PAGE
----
Wrap up the dinner and leave

The hardest part of having people over for me is not the cooking. My mother used to be married to a man who, when people were coming to the house for dinner would get ready by cleaning our dark, never intended for company, dungeon of a basement–just in case one of the guests, I don’t know, decided to do a load of laundry. It was a problem. If the basement has never been cleaned before in the history of a one hundred year old house, the job is a big one and is going to leave little time for getting the basics, like food, on the table.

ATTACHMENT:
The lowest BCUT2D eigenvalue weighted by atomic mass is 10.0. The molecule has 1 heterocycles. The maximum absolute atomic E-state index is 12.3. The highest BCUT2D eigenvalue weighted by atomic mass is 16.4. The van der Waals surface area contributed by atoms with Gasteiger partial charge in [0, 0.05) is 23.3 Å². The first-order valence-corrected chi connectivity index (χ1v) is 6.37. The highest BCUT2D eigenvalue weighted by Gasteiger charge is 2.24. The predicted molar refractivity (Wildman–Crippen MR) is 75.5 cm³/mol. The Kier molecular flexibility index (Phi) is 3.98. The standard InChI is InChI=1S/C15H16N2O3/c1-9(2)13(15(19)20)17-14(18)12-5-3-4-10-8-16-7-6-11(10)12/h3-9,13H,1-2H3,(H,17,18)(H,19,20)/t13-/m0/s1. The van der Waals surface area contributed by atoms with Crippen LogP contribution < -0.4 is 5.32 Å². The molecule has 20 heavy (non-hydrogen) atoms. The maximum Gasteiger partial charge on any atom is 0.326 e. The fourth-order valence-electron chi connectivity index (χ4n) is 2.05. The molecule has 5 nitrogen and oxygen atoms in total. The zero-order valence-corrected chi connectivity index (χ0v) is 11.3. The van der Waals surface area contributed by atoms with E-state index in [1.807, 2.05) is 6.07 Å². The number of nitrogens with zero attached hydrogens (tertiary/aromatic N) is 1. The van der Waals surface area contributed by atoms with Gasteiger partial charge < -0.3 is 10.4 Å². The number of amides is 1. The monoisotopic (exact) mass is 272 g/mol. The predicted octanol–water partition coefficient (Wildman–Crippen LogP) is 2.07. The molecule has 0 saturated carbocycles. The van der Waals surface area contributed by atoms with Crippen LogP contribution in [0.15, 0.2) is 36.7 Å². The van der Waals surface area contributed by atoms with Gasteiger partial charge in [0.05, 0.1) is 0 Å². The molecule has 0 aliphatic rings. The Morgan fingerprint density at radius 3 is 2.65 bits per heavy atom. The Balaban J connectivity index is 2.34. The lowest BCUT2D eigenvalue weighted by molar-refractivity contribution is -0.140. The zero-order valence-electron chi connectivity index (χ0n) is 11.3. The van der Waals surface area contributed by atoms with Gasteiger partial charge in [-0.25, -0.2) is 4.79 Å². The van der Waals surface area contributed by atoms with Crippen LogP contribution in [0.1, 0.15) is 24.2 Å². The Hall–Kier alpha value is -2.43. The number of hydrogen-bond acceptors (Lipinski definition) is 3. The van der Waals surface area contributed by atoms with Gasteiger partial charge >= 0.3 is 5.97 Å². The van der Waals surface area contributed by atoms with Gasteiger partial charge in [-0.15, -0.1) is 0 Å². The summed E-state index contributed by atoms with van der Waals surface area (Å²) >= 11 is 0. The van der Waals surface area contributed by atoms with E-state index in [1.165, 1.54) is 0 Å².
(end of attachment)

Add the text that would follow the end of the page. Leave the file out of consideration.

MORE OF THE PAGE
Even with no blood between us, I have inherited this crippling compulsion. The difference is my improved technique. I hide the door to the basement behind piles of coats on hooks–no one expects a basement in NYC–I remove the light bulbs in my office where I refuse to clean, shove anything loose or lying around into a closet or a drawer, sweep, clean the bathrooms, and use fairy lights and candles instead of anything overhead to mute whatever is left. Day before yesterday I decided to forego the whole problem by leaving the premises. I made roasted potatoes, fresh beets, and walnuts and stacked them up on a pearly white platter with shavings of parmesan and caramelized onions with fennel seed. I washed a pile of arugula and wrapped it in a towel and made a lemony vinaigrette by shaking all the ingredients together in a jar that doubled as a carrying case for things like tricky liquid. I packed wide bowls for people to toss their own salads with the greens and everything on the platter. I smashed some cannellini with lemon juice, garlic fried mint and a good drizzle of olive oil, and toasted slivers of whole grain boule to spread it on, and threw slices of candied ginger shortbread to have on the side. Dinner was done and ready to carry in an hour to the banks of the East River–no cleaning necessary.

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